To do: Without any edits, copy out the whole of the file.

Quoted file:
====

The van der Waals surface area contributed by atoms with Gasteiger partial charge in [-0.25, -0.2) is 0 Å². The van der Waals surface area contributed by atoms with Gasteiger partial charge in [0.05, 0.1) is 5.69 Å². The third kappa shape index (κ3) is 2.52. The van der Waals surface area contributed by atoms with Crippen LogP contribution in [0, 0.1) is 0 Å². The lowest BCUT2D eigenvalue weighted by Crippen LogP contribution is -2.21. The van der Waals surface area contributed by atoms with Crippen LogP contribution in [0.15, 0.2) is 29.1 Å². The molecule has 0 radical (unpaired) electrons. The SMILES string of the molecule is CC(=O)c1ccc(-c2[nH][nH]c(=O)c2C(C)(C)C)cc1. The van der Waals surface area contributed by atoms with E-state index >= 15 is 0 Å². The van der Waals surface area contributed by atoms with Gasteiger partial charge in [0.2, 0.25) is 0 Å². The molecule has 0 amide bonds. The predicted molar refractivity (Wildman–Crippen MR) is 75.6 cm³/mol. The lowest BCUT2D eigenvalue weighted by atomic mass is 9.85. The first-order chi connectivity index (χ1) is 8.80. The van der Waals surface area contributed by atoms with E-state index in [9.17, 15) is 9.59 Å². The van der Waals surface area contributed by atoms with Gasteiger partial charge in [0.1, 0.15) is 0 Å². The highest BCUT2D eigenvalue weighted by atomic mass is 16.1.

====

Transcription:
The van der Waals surface area contributed by atoms with Gasteiger partial charge in [-0.25, -0.2) is 0 Å². The van der Waals surface area contributed by atoms with Gasteiger partial charge in [0.05, 0.1) is 5.69 Å². The third kappa shape index (κ3) is 2.52. The van der Waals surface area contributed by atoms with Crippen LogP contribution in [0, 0.1) is 0 Å². The lowest BCUT2D eigenvalue weighted by Crippen LogP contribution is -2.21. The van der Waals surface area contributed by atoms with Crippen LogP contribution in [0.15, 0.2) is 29.1 Å². The molecule has 0 radical (unpaired) electrons. The SMILES string of the molecule is CC(=O)c1ccc(-c2[nH][nH]c(=O)c2C(C)(C)C)cc1. The van der Waals surface area contributed by atoms with E-state index >= 15 is 0 Å². The van der Waals surface area contributed by atoms with Gasteiger partial charge in [0.2, 0.25) is 0 Å². The molecule has 0 amide bonds. The predicted molar refractivity (Wildman–Crippen MR) is 75.6 cm³/mol. The lowest BCUT2D eigenvalue weighted by atomic mass is 9.85. The first-order chi connectivity index (χ1) is 8.80. The van der Waals surface area contributed by atoms with E-state index in [9.17, 15) is 9.59 Å². The van der Waals surface area contributed by atoms with Gasteiger partial charge in [0.1, 0.15) is 0 Å². The highest BCUT2D eigenvalue weighted by atomic mass is 16.1.